So, in a previous post I said I’d likely chose git as my dvcs of choice. Well, it’s been almost 2 months and I find that while I’m very happy with the speed of git, it’s command line is more than I care to understand at the moment. I can get by with just a handful of commands, and on projects that are using git, I’ll do exactly that.
Here’s a great article from Thomas Ptacek at Matasano entitled: Typing The Letters A-E-S Into Your Code? You’re Doing It Wrong!
This is one of the talks that was presented at PyCon 2009. Ned walks you through examining how much code your unit tests actually cover. As we become more “testing aware,” a portion of the community is really starting to focus on numbers. In particular, 100% test coverage, as though it were some panacea. Ned points out how that is a fallacy, and shows a couple of examples of how you can have 100% coverage and still be broken (it’s the paths through your code that matter… and it would be nearly impossible to test them all). Ned’s talk isn’t the only one out there about this sort of thing, which is a Good Thing. There needs to be a lot of discussion about this so that we don’t forget that once we get to 100%, we can still do better.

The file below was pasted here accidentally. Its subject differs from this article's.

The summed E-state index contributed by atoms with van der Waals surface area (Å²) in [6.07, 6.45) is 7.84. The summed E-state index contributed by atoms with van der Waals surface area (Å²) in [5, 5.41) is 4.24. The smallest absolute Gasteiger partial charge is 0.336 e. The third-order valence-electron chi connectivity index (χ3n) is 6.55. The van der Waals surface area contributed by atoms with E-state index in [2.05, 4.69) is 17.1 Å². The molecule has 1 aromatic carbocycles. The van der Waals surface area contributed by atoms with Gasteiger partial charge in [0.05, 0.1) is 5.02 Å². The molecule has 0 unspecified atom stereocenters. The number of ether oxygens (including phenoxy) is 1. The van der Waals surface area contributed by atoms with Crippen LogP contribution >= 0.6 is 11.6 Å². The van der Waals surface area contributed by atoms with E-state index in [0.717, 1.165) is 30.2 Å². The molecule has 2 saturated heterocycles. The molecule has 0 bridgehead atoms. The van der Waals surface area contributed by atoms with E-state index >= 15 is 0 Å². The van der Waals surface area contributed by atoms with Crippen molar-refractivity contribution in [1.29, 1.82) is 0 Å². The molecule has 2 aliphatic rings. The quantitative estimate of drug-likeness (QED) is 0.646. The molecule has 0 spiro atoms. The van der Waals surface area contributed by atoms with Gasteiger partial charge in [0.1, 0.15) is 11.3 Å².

Just did a quick hack to make Python use native Mach semaphores for the GIL instead of the mutex/condition variable pair, and got sizable speed up (13%) on David Beazley’s thread test from his presentation (I have 4 cores instead of 2 though). Guess I need to create a patch to add support for it.